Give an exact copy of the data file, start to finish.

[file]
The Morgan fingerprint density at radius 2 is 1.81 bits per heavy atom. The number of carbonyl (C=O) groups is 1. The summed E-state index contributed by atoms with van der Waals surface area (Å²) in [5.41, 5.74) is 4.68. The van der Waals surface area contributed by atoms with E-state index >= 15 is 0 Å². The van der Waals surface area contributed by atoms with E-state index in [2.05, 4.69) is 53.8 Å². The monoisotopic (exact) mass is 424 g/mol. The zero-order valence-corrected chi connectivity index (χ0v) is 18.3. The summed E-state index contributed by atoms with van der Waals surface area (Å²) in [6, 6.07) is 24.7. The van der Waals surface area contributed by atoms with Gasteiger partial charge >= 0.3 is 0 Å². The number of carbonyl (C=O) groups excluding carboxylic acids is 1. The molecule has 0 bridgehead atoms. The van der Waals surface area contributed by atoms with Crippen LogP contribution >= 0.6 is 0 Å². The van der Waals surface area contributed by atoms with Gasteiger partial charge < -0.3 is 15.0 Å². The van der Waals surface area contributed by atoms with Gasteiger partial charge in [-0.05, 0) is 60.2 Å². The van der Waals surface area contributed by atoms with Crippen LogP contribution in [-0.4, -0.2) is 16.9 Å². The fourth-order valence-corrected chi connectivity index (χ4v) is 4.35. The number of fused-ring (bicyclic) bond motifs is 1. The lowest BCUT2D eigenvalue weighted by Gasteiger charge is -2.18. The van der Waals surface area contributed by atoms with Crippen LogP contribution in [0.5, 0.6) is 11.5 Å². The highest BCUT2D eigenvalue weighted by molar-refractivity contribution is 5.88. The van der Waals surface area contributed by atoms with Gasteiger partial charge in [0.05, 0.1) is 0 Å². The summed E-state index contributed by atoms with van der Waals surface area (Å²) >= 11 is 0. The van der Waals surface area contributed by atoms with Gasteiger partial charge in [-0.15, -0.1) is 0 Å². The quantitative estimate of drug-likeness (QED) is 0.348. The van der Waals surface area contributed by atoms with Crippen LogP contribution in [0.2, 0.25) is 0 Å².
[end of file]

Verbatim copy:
The Morgan fingerprint density at radius 2 is 1.81 bits per heavy atom. The number of carbonyl (C=O) groups is 1. The summed E-state index contributed by atoms with van der Waals surface area (Å²) in [5.41, 5.74) is 4.68. The van der Waals surface area contributed by atoms with E-state index >= 15 is 0 Å². The van der Waals surface area contributed by atoms with E-state index in [2.05, 4.69) is 53.8 Å². The monoisotopic (exact) mass is 424 g/mol. The zero-order valence-corrected chi connectivity index (χ0v) is 18.3. The summed E-state index contributed by atoms with van der Waals surface area (Å²) in [6, 6.07) is 24.7. The van der Waals surface area contributed by atoms with Gasteiger partial charge >= 0.3 is 0 Å². The number of carbonyl (C=O) groups excluding carboxylic acids is 1. The molecule has 0 bridgehead atoms. The van der Waals surface area contributed by atoms with Crippen LogP contribution >= 0.6 is 0 Å². The van der Waals surface area contributed by atoms with Gasteiger partial charge < -0.3 is 15.0 Å². The van der Waals surface area contributed by atoms with Gasteiger partial charge in [-0.05, 0) is 60.2 Å². The van der Waals surface area contributed by atoms with Crippen LogP contribution in [-0.4, -0.2) is 16.9 Å². The fourth-order valence-corrected chi connectivity index (χ4v) is 4.35. The number of fused-ring (bicyclic) bond motifs is 1. The lowest BCUT2D eigenvalue weighted by Gasteiger charge is -2.18. The van der Waals surface area contributed by atoms with Crippen LogP contribution in [0.5, 0.6) is 11.5 Å². The highest BCUT2D eigenvalue weighted by molar-refractivity contribution is 5.88. The van der Waals surface area contributed by atoms with Gasteiger partial charge in [0.05, 0.1) is 0 Å². The summed E-state index contributed by atoms with van der Waals surface area (Å²) >= 11 is 0. The van der Waals surface area contributed by atoms with Gasteiger partial charge in [-0.15, -0.1) is 0 Å². The quantitative estimate of drug-likeness (QED) is 0.348. The van der Waals surface area contributed by atoms with Crippen LogP contribution in [0.2, 0.25) is 0 Å².